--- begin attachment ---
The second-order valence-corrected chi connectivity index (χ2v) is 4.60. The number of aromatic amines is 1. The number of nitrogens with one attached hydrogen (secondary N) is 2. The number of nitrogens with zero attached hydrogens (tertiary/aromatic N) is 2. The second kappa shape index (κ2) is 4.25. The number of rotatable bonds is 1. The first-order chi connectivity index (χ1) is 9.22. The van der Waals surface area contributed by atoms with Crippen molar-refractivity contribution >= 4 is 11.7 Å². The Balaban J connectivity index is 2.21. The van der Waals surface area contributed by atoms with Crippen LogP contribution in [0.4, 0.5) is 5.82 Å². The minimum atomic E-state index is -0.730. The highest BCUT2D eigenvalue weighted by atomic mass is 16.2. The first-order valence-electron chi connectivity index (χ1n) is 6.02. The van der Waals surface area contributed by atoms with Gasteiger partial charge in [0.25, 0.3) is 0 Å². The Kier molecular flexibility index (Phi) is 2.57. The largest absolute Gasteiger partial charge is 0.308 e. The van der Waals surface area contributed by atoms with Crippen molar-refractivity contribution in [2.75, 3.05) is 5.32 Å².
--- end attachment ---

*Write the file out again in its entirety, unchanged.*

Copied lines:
The second-order valence-corrected chi connectivity index (χ2v) is 4.60. The number of aromatic amines is 1. The number of nitrogens with one attached hydrogen (secondary N) is 2. The number of nitrogens with zero attached hydrogens (tertiary/aromatic N) is 2. The second kappa shape index (κ2) is 4.25. The number of rotatable bonds is 1. The first-order chi connectivity index (χ1) is 9.22. The van der Waals surface area contributed by atoms with Crippen molar-refractivity contribution >= 4 is 11.7 Å². The Balaban J connectivity index is 2.21. The van der Waals surface area contributed by atoms with Crippen LogP contribution in [0.4, 0.5) is 5.82 Å². The minimum atomic E-state index is -0.730. The highest BCUT2D eigenvalue weighted by atomic mass is 16.2. The first-order valence-electron chi connectivity index (χ1n) is 6.02. The van der Waals surface area contributed by atoms with Gasteiger partial charge in [0.25, 0.3) is 0 Å². The Kier molecular flexibility index (Phi) is 2.57. The largest absolute Gasteiger partial charge is 0.308 e. The van der Waals surface area contributed by atoms with Crippen molar-refractivity contribution in [2.75, 3.05) is 5.32 Å².